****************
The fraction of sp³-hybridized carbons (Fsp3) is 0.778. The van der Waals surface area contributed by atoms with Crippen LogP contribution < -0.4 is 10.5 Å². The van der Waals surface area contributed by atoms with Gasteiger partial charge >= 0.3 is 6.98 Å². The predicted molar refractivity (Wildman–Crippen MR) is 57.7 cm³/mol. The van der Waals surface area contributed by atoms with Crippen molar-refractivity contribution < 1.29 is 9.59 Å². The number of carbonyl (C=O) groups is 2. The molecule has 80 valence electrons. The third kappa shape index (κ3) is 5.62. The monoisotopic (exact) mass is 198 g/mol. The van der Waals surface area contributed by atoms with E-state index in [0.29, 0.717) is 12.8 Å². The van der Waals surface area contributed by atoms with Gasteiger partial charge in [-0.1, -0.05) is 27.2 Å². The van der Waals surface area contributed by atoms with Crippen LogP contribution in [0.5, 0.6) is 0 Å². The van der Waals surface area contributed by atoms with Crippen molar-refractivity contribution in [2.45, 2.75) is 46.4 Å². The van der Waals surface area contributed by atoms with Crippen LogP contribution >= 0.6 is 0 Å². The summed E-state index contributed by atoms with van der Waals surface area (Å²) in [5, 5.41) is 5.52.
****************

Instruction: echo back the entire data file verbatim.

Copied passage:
The fraction of sp³-hybridized carbons (Fsp3) is 0.778. The van der Waals surface area contributed by atoms with Crippen LogP contribution < -0.4 is 10.5 Å². The van der Waals surface area contributed by atoms with Gasteiger partial charge >= 0.3 is 6.98 Å². The predicted molar refractivity (Wildman–Crippen MR) is 57.7 cm³/mol. The van der Waals surface area contributed by atoms with Crippen molar-refractivity contribution < 1.29 is 9.59 Å². The number of carbonyl (C=O) groups is 2. The molecule has 80 valence electrons. The third kappa shape index (κ3) is 5.62. The monoisotopic (exact) mass is 198 g/mol. The van der Waals surface area contributed by atoms with E-state index in [0.29, 0.717) is 12.8 Å². The van der Waals surface area contributed by atoms with Gasteiger partial charge in [-0.1, -0.05) is 27.2 Å². The van der Waals surface area contributed by atoms with Crippen LogP contribution in [0.5, 0.6) is 0 Å². The van der Waals surface area contributed by atoms with Crippen molar-refractivity contribution in [2.45, 2.75) is 46.4 Å². The van der Waals surface area contributed by atoms with Crippen LogP contribution >= 0.6 is 0 Å². The summed E-state index contributed by atoms with van der Waals surface area (Å²) in [5, 5.41) is 5.52.